#ARCTIC. #SIBERIA. THIS IS TAIMYR. In the 1930s, he began publishing sea stories. But real fame came to Nekrasov after the release of the famous story about the yacht Trouble. The Extraordinary Adventures of Captain Vrungel was published in a magazine version in 1937, and in a book edition in 1939.
During the War years, Nekrasov went to the front, where he was a military correspondent, joined the Writers’ Union. In 1944, with the rank of lieutenant, he was sent to the tribunal: he was given three years and sent to the North, to the Norillag.
The author of Vrungel did not leave autobiographical prose, where he would tell in detail about his stay in the Arctic. But in the book We were on Dikson, dedicated to the journey along the Yenisey on the ship Chkalov, he dedicated a chapter to the northern city – City in the Tundra:
“…Of course, we decided to go to Norilsk. We arrived at the station at midnight. The sun shone brightly. At the station, as at all stations, there was bustle, someone was shouting something to someone, someone sat in someone else’s seat, someone forgot his ticket. We sat in an ordinary train, in an ordinary car, and this was perhaps the most extraordinary thing on our trip…
Someday they will probably write a book about the battles that took place here between the harsh nature of the Arctic and man. From this book, the reader will learn that many years ago the first scouts went out into the winter tundra, that they almost died, falling into a cruel snowy environment. That they were thinking of retreating, because in summer everything sank here, and in winter snow fell in mountains on the path broken by man, and the wind compacted this snow so much that it had to be cut with real saws.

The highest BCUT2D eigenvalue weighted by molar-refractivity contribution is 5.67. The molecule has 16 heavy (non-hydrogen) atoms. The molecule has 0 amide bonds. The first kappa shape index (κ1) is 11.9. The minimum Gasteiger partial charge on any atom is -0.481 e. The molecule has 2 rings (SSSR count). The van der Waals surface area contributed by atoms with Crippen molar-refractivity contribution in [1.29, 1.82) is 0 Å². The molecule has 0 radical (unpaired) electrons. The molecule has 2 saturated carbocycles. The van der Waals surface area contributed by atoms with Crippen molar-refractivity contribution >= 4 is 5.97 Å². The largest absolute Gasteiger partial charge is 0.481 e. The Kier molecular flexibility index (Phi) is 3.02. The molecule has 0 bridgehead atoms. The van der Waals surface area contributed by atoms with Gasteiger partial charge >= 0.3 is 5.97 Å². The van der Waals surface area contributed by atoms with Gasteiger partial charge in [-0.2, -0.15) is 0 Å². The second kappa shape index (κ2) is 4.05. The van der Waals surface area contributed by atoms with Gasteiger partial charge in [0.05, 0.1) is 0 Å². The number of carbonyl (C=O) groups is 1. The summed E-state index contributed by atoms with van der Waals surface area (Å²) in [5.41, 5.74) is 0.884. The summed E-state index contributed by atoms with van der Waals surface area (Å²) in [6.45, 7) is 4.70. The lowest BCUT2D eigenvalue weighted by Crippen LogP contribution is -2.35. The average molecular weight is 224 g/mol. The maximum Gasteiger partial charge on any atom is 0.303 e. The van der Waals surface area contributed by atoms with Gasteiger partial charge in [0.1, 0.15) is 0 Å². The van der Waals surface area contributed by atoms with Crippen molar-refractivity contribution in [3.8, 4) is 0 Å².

Probably, this book will also tell that step by step, having laid mountains of stone and ballast in the insatiable tundra, they first laid a narrow track here, then replaced it with a wide one; that they learned in advance to unravel the insidious surprises of permafrost, that they deceived the blizzard, forcing the wind not to block, but to clear the way in winter… But there is no such book yet, and we learned about all this from random stories of Norilsk fellow travelers”.
If you know the background, you can guess that the author was intimately familiar with Norilsk.
By the way, cartoonist Konstantin Rotov, who designed the first version of Vrungel, and also illustrated the magazine Crocodile, The Twelve Chairs by Ilf and Petrov, Old Hottabych, Uncle Styopa, practically shared Nekrasov’s fate. He was arrested for creating a cartoon ‘discrediting Soviet trade and Soviet cooperation’. After the forced labor camp in Solikamsk, he was sent to a life-long settlement in the village of Severo-Yeniseisky, Krasnoyarsk region.
In the History Spot’s previous publication, we told that the scientist Lev Gumilyov formulated his theory of ethnogenesis in Norilsk.
Text: Svetlana Ferapontova, Photo: Nornickel Polar Branch archive